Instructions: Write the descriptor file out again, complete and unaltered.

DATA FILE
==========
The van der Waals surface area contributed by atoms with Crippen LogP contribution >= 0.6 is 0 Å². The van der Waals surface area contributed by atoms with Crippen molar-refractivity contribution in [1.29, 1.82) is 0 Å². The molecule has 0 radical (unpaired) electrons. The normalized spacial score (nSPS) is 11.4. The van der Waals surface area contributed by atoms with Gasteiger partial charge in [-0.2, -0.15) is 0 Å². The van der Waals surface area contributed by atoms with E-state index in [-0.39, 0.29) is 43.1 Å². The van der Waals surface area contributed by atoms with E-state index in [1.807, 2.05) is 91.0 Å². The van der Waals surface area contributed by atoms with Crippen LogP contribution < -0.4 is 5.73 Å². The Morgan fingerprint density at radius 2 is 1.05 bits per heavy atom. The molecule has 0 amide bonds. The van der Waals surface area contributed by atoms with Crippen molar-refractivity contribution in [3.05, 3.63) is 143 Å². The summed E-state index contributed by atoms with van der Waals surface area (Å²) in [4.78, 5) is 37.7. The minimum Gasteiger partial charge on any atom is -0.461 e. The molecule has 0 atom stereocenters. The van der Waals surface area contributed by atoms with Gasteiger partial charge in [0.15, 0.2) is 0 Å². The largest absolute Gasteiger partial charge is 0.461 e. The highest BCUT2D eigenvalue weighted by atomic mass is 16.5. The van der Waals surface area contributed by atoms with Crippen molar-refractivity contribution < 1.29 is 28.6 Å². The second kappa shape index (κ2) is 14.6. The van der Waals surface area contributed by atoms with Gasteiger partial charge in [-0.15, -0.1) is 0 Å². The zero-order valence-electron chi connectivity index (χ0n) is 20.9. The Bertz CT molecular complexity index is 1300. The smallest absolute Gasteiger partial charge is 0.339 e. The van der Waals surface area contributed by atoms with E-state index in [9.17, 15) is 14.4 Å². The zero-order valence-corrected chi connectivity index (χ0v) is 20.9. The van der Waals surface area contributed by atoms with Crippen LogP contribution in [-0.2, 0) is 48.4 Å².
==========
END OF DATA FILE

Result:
The van der Waals surface area contributed by atoms with Crippen LogP contribution >= 0.6 is 0 Å². The van der Waals surface area contributed by atoms with Crippen molar-refractivity contribution in [1.29, 1.82) is 0 Å². The molecule has 0 radical (unpaired) electrons. The normalized spacial score (nSPS) is 11.4. The van der Waals surface area contributed by atoms with Gasteiger partial charge in [-0.2, -0.15) is 0 Å². The van der Waals surface area contributed by atoms with E-state index in [-0.39, 0.29) is 43.1 Å². The van der Waals surface area contributed by atoms with E-state index in [1.807, 2.05) is 91.0 Å². The van der Waals surface area contributed by atoms with Crippen LogP contribution < -0.4 is 5.73 Å². The Morgan fingerprint density at radius 2 is 1.05 bits per heavy atom. The molecule has 0 amide bonds. The van der Waals surface area contributed by atoms with Crippen molar-refractivity contribution in [3.05, 3.63) is 143 Å². The summed E-state index contributed by atoms with van der Waals surface area (Å²) in [4.78, 5) is 37.7. The minimum Gasteiger partial charge on any atom is -0.461 e. The molecule has 0 atom stereocenters. The van der Waals surface area contributed by atoms with Gasteiger partial charge in [0.15, 0.2) is 0 Å². The largest absolute Gasteiger partial charge is 0.461 e. The highest BCUT2D eigenvalue weighted by atomic mass is 16.5. The van der Waals surface area contributed by atoms with Crippen molar-refractivity contribution < 1.29 is 28.6 Å². The second kappa shape index (κ2) is 14.6. The van der Waals surface area contributed by atoms with Gasteiger partial charge in [-0.15, -0.1) is 0 Å². The zero-order valence-electron chi connectivity index (χ0n) is 20.9. The Bertz CT molecular complexity index is 1300. The smallest absolute Gasteiger partial charge is 0.339 e. The van der Waals surface area contributed by atoms with E-state index in [9.17, 15) is 14.4 Å². The zero-order valence-corrected chi connectivity index (χ0v) is 20.9. The van der Waals surface area contributed by atoms with Crippen LogP contribution in [-0.2, 0) is 48.4 Å².